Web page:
The Consumer Financial Protection Bureau is making plans to enter the technology age with its proposal to change the rules for debt collectors. While it’s great that they’re getting more specific about what is and isn’t allowed, you’re almost certainly not going to love all the changes.
A debt collector can call you seven times each week per unpaid debt; if you actually pick up the phone and speak to them, they can’t call you for another week. Right now, if they want, they can call you every day. Every day!
The rule would require that collectors provide an itemized bill along with a plain-language guide to explain your rights and how you can dispute the bill.
The rule change would prohibit debt collectors from reporting your debt to a credit reporting agency before informing you of your delinquent debt.
The CFPB also plans to prevent debt collectors from suing you to collect time-barred debt: an unpaid bill that has gone over the number of years it can be collected (anywhere between three and 10 years, typically). However, although the right to sue will go away, collectors will still be able to pursue these “zombie” debts.
The new rule would make it clear that debt collectors can contact you via email and text message.
The original Fair Debt Collections Practices Act was developed in 1977, a halcyon time before email and text messages and cell phones and the internet. It does not restrict debt collectors from using text messaging or email to pester you about your delinquent bills because there is no language about those then-mostly imaginary methods of communication.
“The FDCPA explicitly addressed the use of postcards, collect calls, and telegrams,” bureau head Kathleen Kraninger said at a town hall event on the changes today. According to Kraninger, it’s in the interest of convenience to allow people to be contacted by text and email rather than rely on phone calls from debt collectors.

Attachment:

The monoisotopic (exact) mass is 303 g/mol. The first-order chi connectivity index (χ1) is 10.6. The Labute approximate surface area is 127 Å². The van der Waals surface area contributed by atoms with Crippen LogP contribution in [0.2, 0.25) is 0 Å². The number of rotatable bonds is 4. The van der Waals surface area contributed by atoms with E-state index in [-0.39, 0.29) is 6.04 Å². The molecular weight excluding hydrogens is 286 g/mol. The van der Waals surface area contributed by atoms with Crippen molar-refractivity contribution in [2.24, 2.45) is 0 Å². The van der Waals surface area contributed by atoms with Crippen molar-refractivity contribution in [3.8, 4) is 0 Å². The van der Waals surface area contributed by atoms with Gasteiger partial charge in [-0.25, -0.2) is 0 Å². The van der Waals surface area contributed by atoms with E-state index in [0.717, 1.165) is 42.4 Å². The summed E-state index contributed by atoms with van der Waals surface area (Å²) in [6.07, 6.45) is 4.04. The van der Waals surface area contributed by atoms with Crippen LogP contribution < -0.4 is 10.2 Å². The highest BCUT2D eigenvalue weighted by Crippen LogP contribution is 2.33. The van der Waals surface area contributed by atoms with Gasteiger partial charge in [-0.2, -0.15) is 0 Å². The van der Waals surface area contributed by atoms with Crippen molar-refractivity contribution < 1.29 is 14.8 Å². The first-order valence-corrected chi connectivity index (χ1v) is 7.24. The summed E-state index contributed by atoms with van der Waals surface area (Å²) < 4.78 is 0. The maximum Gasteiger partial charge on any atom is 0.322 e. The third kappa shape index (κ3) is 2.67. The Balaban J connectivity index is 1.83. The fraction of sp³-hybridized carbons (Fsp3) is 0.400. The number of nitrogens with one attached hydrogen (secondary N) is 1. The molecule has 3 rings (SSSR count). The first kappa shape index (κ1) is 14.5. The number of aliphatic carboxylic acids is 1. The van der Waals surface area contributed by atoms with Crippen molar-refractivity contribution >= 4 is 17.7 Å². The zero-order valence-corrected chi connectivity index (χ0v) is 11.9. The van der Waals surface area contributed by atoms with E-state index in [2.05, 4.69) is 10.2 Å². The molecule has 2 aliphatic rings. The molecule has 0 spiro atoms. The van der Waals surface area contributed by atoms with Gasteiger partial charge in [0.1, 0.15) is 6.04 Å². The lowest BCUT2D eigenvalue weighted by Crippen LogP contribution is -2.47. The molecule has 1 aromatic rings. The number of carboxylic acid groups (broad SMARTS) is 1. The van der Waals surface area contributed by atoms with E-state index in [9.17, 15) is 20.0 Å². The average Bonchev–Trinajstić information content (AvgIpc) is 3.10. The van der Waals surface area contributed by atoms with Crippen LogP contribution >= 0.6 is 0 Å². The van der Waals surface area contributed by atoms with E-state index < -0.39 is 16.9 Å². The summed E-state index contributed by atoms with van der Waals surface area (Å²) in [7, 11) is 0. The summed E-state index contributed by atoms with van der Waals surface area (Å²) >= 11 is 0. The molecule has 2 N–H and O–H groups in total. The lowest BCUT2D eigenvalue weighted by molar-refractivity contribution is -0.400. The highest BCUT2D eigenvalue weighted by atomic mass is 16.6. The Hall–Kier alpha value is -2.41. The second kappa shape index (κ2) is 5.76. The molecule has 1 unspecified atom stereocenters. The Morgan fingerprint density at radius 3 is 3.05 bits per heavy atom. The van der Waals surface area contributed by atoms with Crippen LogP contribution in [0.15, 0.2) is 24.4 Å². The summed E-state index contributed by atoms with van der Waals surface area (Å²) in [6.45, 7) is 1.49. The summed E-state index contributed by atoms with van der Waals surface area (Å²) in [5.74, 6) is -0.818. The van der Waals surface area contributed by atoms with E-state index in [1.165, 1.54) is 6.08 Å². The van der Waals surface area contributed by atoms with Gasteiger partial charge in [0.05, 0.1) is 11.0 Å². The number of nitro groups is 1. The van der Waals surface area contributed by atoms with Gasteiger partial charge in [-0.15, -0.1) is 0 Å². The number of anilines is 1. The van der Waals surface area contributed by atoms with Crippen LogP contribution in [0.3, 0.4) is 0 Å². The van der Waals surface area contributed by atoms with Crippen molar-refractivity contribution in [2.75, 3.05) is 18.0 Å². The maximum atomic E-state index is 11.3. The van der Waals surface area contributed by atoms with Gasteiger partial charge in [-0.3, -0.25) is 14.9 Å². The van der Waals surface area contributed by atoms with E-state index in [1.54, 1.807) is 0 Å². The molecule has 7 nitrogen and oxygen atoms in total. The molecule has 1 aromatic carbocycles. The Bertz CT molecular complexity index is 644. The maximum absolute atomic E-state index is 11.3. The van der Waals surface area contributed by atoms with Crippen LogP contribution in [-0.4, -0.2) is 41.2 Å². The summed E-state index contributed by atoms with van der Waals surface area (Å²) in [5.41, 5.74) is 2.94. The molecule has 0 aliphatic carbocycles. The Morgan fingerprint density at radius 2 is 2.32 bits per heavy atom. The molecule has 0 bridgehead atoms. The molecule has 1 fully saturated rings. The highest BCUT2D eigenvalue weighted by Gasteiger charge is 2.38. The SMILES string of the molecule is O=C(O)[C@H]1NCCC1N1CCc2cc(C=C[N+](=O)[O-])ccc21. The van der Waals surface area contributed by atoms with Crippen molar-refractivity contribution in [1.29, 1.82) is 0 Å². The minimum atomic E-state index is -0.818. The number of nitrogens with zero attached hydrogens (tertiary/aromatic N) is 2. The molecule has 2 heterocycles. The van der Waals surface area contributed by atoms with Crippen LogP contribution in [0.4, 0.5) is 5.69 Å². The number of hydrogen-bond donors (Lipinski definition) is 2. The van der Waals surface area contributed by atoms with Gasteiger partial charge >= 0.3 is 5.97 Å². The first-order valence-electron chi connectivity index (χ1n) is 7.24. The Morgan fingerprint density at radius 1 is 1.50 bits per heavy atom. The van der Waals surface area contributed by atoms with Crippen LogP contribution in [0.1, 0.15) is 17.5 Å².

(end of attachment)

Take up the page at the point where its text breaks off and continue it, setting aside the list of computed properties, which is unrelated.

But it’s up to you to opt out of methods of communication you don’t want to receive. The new rule plans to set limits to prevent harassment and to make it easy for you to set your communication preferences, but don’t expect to get a form in the mail to choose how you want to stay in touch with debt collectors. They’re likely to start texting and emailing and wait for you to use the “unsubscribe” option that Kraninger says will be present on all email and text message correspondence.
“Real reform could call for consumers to opt in, not out,” Melissa Stegman, senior policy counsel at the Center for Responsible Lending, said in a press release. The National Consumer Law Center is also concerned. “And the proposed rule allows critical notices to be sent by email to consumers who may not have regular internet access,” Margot Saunders, an attorney at the organization, said in a statement. “The cell phones used by many low-income consumers do not provide the ready email access or ample data that wealthier people enjoy.”
The CFPB has been on this slippery slope of not actually helping consumers since President Trump took control of everything we once loved. The CFPB killed plans for the fiduciary rule. It rolled back the ability to repay requirement for lending. It didn’t make sure there would be enough donuts for the whole class.
I’m not even sad anymore; I’m just disappointed.
The debt collection proposal is open for public comment, and once finalized, it’ll take a year for the rules to become enforced.
But can we talk about the process for submitting a comment, while we’re here? It’s sort of bunk.
The CFPB provides this notice with its list of issues for which the comment period is open.
But when you click on your issue of choice, there are no easy instructions for how to actually submit a comment. There is only one open opportunity to comment that directs you offsite to a formal comment form. Otherwise, you’re left to your own devices if you have strong feelings you want to share with the CFPB. (I have chosen the endless echoing void of the internet.)
For now, the existing rules for debt collectors still stand:
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